|method||The name of the method that has been called (in the above example this is |
|*args||The arguments passed in to this method. Can be any number, or none|
|&block||The block of the method called, this can either be a |
Always call super, at the bottom of this function. This saves silent failure when something is called and you don't get an error.
For example, this method_missing is going to cause problems:
class Animal def method_missing(method, *args, &block) say, speak = method.to_s.split("_") if say == "say" speak end end end => Animal.new.foobar => nil # This should really be raising an error
method_missing is a good tool to use when appropriate, but has two costs you should consider. First,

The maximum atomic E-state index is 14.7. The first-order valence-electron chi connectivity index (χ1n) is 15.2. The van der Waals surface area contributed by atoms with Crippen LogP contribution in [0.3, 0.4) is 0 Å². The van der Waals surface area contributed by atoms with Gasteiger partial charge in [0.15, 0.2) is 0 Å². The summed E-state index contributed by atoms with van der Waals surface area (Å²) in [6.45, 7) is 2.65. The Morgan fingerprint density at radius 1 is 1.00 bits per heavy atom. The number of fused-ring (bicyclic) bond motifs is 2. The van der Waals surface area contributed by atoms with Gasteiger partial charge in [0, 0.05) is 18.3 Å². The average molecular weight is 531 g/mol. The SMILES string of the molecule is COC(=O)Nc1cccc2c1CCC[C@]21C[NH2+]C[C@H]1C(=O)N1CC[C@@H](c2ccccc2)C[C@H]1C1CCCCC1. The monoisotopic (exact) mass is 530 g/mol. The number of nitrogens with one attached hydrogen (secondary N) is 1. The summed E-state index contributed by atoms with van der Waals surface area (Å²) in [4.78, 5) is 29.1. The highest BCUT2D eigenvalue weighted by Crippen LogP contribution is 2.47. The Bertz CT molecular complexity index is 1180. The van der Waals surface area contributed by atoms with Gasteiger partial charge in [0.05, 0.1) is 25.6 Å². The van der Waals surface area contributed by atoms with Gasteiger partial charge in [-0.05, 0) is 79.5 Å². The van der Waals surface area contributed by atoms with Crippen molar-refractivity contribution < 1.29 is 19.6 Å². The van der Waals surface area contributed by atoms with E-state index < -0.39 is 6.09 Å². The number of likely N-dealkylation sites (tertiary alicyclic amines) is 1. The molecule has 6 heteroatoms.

method_missing is less efficient -- ruby must search the class and all of its ancestors before it can fall back on this approach; this performance penalty may be trivial in a simple case, but can add up. Second and more broadly, this is a form of meta-programming that has great power that comes with responsibility to ensure that the implementation is secure, properly handles malicious inputs, unexpected inputs, and so on.
You should also override
respond_to_missing? like so:
class Animal def respond_to_missing?(method, include_private = false) method.to_s.start_with?("say_") || super end end => Animal.new.respond_to?(:say_moo) # => true